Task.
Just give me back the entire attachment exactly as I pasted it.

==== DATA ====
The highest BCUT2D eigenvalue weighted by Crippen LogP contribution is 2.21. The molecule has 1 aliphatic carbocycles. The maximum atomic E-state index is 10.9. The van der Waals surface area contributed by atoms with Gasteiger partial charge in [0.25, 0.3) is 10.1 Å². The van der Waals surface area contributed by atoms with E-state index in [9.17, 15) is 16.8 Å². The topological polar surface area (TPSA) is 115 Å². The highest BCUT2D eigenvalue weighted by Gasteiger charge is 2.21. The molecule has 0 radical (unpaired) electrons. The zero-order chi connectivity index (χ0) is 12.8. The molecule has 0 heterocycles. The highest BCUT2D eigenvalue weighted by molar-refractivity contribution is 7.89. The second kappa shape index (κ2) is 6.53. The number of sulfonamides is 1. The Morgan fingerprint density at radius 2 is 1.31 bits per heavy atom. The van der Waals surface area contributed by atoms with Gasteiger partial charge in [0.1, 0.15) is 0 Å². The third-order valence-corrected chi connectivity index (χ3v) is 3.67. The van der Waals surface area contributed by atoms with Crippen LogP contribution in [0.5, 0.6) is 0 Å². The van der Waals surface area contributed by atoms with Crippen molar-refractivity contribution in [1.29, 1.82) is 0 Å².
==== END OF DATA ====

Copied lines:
The highest BCUT2D eigenvalue weighted by Crippen LogP contribution is 2.21. The molecule has 1 aliphatic carbocycles. The maximum atomic E-state index is 10.9. The van der Waals surface area contributed by atoms with Gasteiger partial charge in [0.25, 0.3) is 10.1 Å². The van der Waals surface area contributed by atoms with E-state index in [9.17, 15) is 16.8 Å². The topological polar surface area (TPSA) is 115 Å². The highest BCUT2D eigenvalue weighted by Gasteiger charge is 2.21. The molecule has 0 radical (unpaired) electrons. The zero-order chi connectivity index (χ0) is 12.8. The molecule has 0 heterocycles. The highest BCUT2D eigenvalue weighted by molar-refractivity contribution is 7.89. The second kappa shape index (κ2) is 6.53. The number of sulfonamides is 1. The Morgan fingerprint density at radius 2 is 1.31 bits per heavy atom. The van der Waals surface area contributed by atoms with Gasteiger partial charge in [0.1, 0.15) is 0 Å². The third-order valence-corrected chi connectivity index (χ3v) is 3.67. The van der Waals surface area contributed by atoms with Crippen LogP contribution in [0.5, 0.6) is 0 Å². The van der Waals surface area contributed by atoms with Crippen molar-refractivity contribution in [1.29, 1.82) is 0 Å².